Full details of staff research interests can be found on the School's website.
As a School recognised for its excellence in research we are one of the partners in the South East Doctoral Training Centre, which is recognised by the Economic and Social Research Council (ESRC). This relationship ensures that successful completion of our courses is sufficient preparation for research in the various fields of social anthropology. Many of our students go on to do PhD research.
The School has a very good record for postgraduate employment and academic continuation. Studying anthropology, you develop an understanding of the complexity of all actions, beliefs and discourse by acquiring strong methodological and analytical skills. Anthropologists are increasingly being hired by companies and organisations that recognise the value of employing people who understand the complexities of societies and organisations.
Many of our alumni teach in academic positions in universities across the world, whilst others work for a wide range of organisations.
Sonia Vougioukalou graduated from Kent in 2010 with a PhD in Ethnobiology. She now works as a Research Associate at the School of Healthcare Sciences, Cardiff University.
The School has a lively postgraduate community drawn together not only by shared resources such as postgraduate rooms, computer facilities (with a dedicated IT officer) and laboratories, but also by student-led events, societies, staff/postgraduate seminars, weekly research student seminars and a number of special lectures.
The School houses well-equipped research laboratories for genetics, ecology, visual anthropology, virtual paleoanthropology, Animal Postcranial Evolution, biological anthropology, anthropological computing, botany, osteology and ethnobiology. The state-of-the-art visual anthropology laboratory is stocked with digital editing programmes and other facilities for digital video and photographic work, and has a photographic darkroom for analogue developing and printing. The biological anthropology laboratory is equipped for osteoarchaeological and forensic work. It curates the Powell-Cotton collection of human remains, together with Anglo-Saxon skeletons from Bishopstone, East Sussex. The ethnobiology laboratory provides equipment and specimens for teaching ethnobiological research skills, and serves as a transit station for receiving, examining and redirecting field material. It also houses the Powell-Cotton collection of plant-based material culture from Southeast Asia, and a small reference and teaching collection of herbarium and spirit specimens (1,000 items) arising from recent research projects.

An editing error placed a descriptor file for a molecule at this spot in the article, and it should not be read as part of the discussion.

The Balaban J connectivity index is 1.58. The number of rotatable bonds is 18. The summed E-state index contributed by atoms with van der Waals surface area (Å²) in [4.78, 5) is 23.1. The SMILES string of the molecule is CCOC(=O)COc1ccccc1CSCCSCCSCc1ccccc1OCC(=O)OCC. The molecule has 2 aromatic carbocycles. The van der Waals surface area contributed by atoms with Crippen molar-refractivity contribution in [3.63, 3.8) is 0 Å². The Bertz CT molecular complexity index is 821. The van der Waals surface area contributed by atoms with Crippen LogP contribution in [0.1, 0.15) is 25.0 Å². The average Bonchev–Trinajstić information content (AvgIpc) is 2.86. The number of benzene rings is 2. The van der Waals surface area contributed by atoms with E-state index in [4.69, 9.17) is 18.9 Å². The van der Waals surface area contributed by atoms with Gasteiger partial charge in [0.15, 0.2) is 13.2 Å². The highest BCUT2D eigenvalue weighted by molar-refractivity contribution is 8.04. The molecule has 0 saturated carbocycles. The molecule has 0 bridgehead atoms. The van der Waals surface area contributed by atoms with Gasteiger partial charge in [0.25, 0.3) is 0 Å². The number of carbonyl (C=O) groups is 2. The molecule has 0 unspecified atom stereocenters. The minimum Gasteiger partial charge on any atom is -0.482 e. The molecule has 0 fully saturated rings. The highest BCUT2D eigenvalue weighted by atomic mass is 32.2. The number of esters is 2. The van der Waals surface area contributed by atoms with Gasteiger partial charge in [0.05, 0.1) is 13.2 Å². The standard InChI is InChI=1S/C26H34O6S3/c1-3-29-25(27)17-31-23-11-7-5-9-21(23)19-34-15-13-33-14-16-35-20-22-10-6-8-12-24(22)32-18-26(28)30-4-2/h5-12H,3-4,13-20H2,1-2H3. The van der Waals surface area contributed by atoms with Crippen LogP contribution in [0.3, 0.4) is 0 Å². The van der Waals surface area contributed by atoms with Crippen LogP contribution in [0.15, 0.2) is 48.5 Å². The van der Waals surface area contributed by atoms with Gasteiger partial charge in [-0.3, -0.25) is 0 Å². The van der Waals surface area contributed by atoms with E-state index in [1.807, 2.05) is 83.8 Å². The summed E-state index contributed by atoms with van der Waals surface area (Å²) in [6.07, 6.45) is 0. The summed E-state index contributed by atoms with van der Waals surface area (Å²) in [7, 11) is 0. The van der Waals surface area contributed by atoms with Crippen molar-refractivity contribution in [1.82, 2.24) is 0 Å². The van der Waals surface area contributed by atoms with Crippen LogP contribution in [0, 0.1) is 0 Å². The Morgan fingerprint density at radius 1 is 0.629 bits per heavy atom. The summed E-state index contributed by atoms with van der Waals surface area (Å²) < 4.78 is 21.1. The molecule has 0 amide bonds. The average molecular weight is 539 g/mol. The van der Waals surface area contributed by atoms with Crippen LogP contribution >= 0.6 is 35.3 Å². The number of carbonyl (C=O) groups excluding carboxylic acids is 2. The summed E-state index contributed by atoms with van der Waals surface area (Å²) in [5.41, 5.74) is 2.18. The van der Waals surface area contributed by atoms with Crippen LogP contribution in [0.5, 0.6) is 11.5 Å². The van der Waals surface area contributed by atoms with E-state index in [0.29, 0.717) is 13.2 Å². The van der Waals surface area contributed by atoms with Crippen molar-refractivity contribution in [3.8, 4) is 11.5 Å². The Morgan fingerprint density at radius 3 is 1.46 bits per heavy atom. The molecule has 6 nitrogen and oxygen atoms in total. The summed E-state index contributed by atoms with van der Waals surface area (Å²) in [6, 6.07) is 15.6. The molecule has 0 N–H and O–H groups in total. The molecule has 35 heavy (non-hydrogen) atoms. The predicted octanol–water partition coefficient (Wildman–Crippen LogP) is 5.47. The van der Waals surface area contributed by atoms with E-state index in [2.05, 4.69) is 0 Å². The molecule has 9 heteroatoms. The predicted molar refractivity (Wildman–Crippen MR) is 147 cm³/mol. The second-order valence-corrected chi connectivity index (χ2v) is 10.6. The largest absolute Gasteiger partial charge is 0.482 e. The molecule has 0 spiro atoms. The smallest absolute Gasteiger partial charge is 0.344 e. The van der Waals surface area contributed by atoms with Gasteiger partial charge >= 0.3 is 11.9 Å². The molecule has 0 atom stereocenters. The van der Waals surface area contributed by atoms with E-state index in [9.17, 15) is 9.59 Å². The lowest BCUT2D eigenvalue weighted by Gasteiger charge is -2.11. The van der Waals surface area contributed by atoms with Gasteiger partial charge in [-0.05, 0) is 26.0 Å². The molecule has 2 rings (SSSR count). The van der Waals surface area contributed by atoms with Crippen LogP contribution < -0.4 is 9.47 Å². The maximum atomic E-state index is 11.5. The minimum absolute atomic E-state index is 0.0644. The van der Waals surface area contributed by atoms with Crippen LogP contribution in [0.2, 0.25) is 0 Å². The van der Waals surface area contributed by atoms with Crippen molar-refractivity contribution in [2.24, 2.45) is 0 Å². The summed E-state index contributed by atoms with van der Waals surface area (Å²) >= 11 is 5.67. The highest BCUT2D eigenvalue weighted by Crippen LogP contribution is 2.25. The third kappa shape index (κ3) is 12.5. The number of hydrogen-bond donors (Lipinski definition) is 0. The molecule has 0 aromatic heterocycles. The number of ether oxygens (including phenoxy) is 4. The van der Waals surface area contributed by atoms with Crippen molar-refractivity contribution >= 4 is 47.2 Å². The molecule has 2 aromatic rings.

Kent has outstanding anthropology IT facilities. Over the last decade, the School has been associated with many innovatory projects, particularly in the field of cognitive anthropology. It provides an electronic information service to other anthropology departments, for example by hosting both the Anthropological Index Online and Experience-Rich Anthropology project. We encourage all students to use the Centre’s facilities (no previous experience or training is necessary).
Anthropology at Kent has close links with the nearby Powell-Cotton Museum, which has one of the largest ethnographic collections in the British Isles and is particularly strong in sub-Saharan African and Southeast Asian material. It also houses an extensive comparative collection of primate and other mammalian material. Human skeletal material is housed at the Kent Osteological Research and Analysis Centre within the School.
Anthropology, together with the Durrell Institute of Conservation and Ecology (DICE) form the School of Anthropology and Conservation.
Kent's Graduate School co-ordinates the Researcher Development Programme for research students, which includes workshops focused on research, specialist and transferable skills. The programme is mapped to the national Researcher Development Framework and covers a diverse range of topics, including subject-specific research skills, research management, personal effectiveness, communication skills, networking and teamworking, and career management skills.
Prior to applying you need to have secured a supervisor.
Learn more about the application process or begin your application by clicking on a link below.